As Minnesota's Legislature continues to work on its budget plans, there seems to be a lot of talk about high-profile constitutional amendments. That includes proposals to ban same-sex marriage, require voters to show photo IDs at the polls and require a three-fifths majority to raise taxes.
There are 19 constitutional amendment proposals in the House and 10 in the Senate.
Before any constitutional amendment makes it onto a ballot, it needs to pass through the Rules and Administration Committee.
Former state Sen. Roger Moe, a DFLer who served as Majority Leader for 22 years and chaired the Rules and Administration Committee during that time, spoke with MPR's All Things Considered about constitutional amendments.
Grow the Future of Public Media
MPR News is supported by Members. Gifts from individuals power everything you find here. Make a gift of any amount today to become a Member!
Tom Crann:Are you surprised by the number of constitutional amendments the legislature is considering this session?
Roger Moe: Yes. That's an extraordinary number. Usually you might have one or two in the mix. There were quite a number of sessions that I recall when there were none. So to have that many introduced in the House and the Senate is quite extraordinary.
Crann: Is the strategy here to do an end run around the governor?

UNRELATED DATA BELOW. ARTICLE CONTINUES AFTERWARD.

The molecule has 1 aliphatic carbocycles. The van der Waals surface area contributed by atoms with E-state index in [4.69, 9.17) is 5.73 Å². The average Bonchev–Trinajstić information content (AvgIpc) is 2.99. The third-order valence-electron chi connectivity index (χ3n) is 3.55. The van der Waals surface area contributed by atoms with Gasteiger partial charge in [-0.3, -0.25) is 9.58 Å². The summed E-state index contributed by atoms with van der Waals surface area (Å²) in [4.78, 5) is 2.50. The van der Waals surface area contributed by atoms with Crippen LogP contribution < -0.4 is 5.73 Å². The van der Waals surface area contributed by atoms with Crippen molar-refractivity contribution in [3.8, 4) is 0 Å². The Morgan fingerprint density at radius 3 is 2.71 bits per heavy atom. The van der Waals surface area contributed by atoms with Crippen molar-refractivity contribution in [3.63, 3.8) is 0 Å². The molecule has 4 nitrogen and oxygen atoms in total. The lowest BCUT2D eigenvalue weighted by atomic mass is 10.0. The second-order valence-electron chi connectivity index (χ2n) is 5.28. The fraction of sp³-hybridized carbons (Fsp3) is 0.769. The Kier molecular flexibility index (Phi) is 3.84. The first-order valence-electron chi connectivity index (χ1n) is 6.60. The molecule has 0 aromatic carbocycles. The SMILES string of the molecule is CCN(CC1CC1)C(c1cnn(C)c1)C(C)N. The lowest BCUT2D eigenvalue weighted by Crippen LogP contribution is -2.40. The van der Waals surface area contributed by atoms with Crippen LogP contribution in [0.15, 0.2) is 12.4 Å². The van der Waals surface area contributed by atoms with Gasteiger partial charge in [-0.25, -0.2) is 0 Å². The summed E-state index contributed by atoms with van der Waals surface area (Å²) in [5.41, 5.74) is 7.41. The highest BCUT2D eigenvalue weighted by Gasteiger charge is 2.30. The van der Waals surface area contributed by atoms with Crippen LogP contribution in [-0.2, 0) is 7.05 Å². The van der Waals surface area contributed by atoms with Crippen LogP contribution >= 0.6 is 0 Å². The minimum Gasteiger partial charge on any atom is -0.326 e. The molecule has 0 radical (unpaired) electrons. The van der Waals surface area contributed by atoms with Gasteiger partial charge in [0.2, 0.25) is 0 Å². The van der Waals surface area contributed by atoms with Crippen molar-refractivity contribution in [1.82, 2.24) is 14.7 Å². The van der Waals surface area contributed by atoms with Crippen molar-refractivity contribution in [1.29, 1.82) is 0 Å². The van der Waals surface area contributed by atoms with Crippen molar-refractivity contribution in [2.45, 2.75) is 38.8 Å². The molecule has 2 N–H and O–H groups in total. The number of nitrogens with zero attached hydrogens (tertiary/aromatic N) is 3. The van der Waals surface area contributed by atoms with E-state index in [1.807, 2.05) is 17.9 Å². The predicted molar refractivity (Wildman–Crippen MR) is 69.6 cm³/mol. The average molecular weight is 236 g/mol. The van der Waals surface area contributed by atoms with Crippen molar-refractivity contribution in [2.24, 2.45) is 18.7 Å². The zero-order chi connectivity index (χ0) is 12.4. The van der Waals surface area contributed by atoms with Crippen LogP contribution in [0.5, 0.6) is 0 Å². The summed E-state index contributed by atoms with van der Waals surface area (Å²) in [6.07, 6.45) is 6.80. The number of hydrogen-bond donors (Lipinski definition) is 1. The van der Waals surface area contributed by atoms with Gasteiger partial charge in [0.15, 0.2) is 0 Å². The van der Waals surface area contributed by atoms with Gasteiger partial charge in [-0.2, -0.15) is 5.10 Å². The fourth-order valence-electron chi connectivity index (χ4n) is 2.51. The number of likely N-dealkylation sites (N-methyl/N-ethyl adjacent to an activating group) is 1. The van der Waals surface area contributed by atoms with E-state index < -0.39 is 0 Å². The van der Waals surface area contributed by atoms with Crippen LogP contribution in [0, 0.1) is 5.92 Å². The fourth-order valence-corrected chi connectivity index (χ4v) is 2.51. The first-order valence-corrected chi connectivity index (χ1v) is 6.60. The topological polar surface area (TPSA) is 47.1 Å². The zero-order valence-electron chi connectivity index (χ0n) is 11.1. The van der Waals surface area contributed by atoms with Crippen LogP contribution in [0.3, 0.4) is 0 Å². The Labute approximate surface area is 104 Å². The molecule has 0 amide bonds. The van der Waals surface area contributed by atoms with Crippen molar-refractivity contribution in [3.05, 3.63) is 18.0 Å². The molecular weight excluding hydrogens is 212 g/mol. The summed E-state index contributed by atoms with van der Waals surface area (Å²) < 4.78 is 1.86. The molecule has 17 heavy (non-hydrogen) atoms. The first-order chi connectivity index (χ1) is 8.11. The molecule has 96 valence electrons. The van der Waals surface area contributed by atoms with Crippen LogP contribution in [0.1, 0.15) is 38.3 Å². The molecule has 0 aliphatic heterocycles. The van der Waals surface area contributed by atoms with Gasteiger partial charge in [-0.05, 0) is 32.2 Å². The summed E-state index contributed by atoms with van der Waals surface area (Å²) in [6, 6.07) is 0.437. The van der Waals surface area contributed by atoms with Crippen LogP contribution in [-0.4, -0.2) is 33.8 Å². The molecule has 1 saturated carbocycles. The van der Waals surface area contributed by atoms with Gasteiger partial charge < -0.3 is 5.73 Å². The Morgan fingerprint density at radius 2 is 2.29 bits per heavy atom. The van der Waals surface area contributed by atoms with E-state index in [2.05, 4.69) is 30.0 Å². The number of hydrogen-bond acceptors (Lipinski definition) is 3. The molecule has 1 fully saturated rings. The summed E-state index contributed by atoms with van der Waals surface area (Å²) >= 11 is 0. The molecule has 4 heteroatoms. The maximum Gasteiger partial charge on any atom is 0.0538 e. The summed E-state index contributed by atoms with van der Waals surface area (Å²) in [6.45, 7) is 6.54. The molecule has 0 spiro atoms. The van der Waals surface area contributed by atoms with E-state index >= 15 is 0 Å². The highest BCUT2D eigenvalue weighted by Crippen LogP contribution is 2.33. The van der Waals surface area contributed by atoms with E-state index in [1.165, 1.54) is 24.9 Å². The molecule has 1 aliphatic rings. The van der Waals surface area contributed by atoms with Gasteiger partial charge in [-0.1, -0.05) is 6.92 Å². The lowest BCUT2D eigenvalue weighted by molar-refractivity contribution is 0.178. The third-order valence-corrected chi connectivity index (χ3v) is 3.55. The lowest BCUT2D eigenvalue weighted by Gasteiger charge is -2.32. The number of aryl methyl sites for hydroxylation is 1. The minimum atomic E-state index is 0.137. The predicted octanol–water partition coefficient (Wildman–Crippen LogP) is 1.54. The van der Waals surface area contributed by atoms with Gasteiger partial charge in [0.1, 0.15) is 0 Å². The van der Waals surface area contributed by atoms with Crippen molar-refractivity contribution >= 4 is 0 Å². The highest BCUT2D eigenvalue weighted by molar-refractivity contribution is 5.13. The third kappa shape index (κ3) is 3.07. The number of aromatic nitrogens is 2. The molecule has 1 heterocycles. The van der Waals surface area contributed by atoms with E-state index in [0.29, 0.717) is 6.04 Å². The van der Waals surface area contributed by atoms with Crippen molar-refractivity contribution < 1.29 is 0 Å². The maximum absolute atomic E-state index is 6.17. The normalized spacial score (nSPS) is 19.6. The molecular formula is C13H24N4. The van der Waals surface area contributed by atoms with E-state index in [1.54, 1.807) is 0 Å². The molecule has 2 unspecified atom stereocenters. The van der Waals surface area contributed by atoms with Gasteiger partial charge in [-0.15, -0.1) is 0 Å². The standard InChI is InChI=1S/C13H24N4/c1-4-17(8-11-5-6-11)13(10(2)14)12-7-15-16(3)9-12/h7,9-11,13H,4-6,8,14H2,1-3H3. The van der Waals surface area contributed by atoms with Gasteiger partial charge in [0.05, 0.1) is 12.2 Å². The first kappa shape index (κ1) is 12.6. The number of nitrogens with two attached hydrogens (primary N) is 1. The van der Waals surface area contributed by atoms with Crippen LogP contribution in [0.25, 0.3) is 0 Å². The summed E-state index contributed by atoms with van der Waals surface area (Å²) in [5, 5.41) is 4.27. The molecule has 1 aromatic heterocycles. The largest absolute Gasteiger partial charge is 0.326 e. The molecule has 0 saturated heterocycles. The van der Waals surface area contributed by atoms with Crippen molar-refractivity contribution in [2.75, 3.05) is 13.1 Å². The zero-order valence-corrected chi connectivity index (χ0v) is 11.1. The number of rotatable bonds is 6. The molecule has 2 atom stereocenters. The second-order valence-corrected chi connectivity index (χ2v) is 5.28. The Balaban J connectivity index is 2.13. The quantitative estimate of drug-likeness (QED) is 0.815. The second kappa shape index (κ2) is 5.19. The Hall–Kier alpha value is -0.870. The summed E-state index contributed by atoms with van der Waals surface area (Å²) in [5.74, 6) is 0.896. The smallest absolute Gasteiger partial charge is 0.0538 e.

Moe: I think that's the case in terms of some of them. Of course it does not require a governor's signature. If passes house and senate, goes to the Secretary of State to be put on ballot for the next election.
Crann: Are there some issues here that work better as a constitutional amendment? In other words, is it always politics or are there some instances in which lawmakers decide it's something that needs to go to a vote among Minnesota's citizens?
Moe: There certainly are things that have been done over the years that are very legitimate issues for a statewide discussion. Some of these issues are literally issues that could be handled through the legislative process and could be offered to the governor to be signed into law. My guess is that in some of the cases, the reason they're proposing constitutional amendments is because they don't think the governor would sign them.
Crann: It sounds like a big deal to hear an amendment of the state's constitution, but it has happened fairly regularly, hasn't it?
Moe: It's not unusual to have a question on the ballot. There was one on the ballot a couple elections ago I didn't think was a particularly good idea to put in the constitution [the legacy amendment that raised the sales tax to fund conservation and cultural heritage]. I didn't disagree with it as a matter of policy. I thought they should have done it legislatively. But now we have it in the constitution , he didn't want it in the constitution, it's locked in, it doesn't give the legislators a lot of flexibility. So periodically you have them come along, but it's not the sort of thing that happens every session and certainly the numbers that you cited — that's quite extraordinary.
(Interview transcribed by MPR reporters Madeleine Baran and Elizabeth Dunbar.)